“The ideological fight is a struggle to capture language.” We see this battle in the abortion debate. The media seems to favor those with “pro-choice” beliefs. How I wish we could even the debate by having news announcers use “pro-life” instead of anti-abortion. This would be a sign that at least pro-life groups are being seen as reasonable, positive people. Yet, this group doesn’t seem to be successful in capturing positive language. The media does give an ideological spin to the abortion demand by its very use of language and its connotations.
Usually I think The Record, our school newspaper, is pretty good. It covers big events on campus, has great quotables, and lets you know who's going up the tower to get engaged. They do a good job of covering world events and talk about things that aren't always status quo. Last week, however, the Wheaton College Women's Soccer Team found out that even The Record was capable of "functin[ing] to maintain the dominance of those already in positions of power." I am not a pessimist, but I am a realist and I know that male athletes tend to be put on the highest of pedestals around here. The football team, whether because of size or the fact that they outnumber every other team, seem to be particularly dominant. Last week I realized that some things never change though. Our team had just won our regional in the NCAA tournament and advanced to the quarterfinals—further than we'd ever gone before. It was a great weekend but it was not without its losses. One girl broke her leg, another sprained her ankle, and a third got knocked out. There were 600 people at Saturday's game. Any of these facts I think are considered newsworthy. However, all that appeared in the paper was the scores of the 2 games in tiny print on the back page. But you know what was covered—men's football that is about 500 this year and men's soccer who placed so low in the tournament that they had to play a mid-week game. I'm not saying The Record never covers us. In fact, they've always done a nice job. But last week proved that some still like men in sports, are men are still dominating society.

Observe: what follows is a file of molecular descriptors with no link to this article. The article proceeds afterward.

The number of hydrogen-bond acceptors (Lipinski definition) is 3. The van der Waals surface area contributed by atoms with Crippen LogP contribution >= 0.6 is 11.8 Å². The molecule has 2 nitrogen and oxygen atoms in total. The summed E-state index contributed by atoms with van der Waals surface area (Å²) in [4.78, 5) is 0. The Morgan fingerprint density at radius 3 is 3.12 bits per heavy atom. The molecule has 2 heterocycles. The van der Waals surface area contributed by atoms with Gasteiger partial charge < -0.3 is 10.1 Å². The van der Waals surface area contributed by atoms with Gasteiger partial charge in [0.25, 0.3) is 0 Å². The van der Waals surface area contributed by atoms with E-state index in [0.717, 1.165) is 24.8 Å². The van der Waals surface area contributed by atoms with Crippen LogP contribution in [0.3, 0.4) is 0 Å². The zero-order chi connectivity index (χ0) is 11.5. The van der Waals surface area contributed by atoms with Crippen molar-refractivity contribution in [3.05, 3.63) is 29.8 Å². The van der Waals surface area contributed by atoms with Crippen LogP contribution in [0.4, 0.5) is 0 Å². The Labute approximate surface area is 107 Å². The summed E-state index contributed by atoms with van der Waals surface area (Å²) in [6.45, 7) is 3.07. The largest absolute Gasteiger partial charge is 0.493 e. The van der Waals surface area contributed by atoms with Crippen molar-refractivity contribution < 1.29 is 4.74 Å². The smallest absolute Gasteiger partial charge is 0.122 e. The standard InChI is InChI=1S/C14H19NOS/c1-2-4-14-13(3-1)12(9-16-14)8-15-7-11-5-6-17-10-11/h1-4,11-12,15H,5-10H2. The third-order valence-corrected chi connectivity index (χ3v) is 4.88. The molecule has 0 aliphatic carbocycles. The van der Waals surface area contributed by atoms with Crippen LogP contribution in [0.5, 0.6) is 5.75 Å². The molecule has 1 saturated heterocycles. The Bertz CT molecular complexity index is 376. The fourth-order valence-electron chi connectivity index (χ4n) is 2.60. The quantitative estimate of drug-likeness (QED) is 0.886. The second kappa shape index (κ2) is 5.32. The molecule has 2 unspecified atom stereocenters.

When I went to Malaysia, a predominantly Muslim culture, last spring, the media demonstrated what Hall describes as a power relationship of the 60% Muslims controlling 100% of the media. Hall suggested that we should put the spotlight directly on the ways media representations of culture reproduce social inequalities. This, I believe, would involve highlighting how only a Muslim voice is heard in their media despite the fact that around 40% of their country is not Muslim. Malaysia is not as extremely capitalistic as America, but nonetheless, a power difference is encouraged and reinforced by the media. The fact that the president and all other Muslims were praised or viewed very positively while other groups of people such as local Chinese or Indians that often practice Christianity, Buddhism, or Hinduism, were nearly unmentioned shows how the media perpetuated the predominantly cultural belief that Muslims are the most important people in their culture, while the other powerless people don't really matter.